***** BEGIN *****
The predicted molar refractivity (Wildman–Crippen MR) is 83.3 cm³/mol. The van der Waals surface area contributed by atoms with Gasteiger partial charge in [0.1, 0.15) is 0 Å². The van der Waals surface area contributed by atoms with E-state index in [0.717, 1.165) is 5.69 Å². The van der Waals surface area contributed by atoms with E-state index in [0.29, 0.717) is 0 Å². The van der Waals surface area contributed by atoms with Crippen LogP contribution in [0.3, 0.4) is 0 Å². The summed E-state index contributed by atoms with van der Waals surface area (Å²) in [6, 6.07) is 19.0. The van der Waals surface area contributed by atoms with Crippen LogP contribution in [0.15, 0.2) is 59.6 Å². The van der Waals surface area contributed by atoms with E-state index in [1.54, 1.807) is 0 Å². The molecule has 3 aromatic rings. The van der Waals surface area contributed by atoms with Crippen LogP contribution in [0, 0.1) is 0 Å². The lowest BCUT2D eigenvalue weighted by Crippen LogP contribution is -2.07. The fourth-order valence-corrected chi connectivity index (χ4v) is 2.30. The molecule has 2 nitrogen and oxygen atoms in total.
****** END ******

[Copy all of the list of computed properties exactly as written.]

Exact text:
The predicted molar refractivity (Wildman–Crippen MR) is 83.3 cm³/mol. The van der Waals surface area contributed by atoms with Gasteiger partial charge in [0.1, 0.15) is 0 Å². The van der Waals surface area contributed by atoms with E-state index in [0.717, 1.165) is 5.69 Å². The van der Waals surface area contributed by atoms with E-state index in [0.29, 0.717) is 0 Å². The van der Waals surface area contributed by atoms with Crippen LogP contribution in [0.3, 0.4) is 0 Å². The summed E-state index contributed by atoms with van der Waals surface area (Å²) in [6, 6.07) is 19.0. The van der Waals surface area contributed by atoms with Crippen LogP contribution in [0.15, 0.2) is 59.6 Å². The van der Waals surface area contributed by atoms with E-state index in [1.54, 1.807) is 0 Å². The molecule has 3 aromatic rings. The van der Waals surface area contributed by atoms with Crippen LogP contribution in [0, 0.1) is 0 Å². The lowest BCUT2D eigenvalue weighted by Crippen LogP contribution is -2.07. The fourth-order valence-corrected chi connectivity index (χ4v) is 2.30. The molecule has 2 nitrogen and oxygen atoms in total.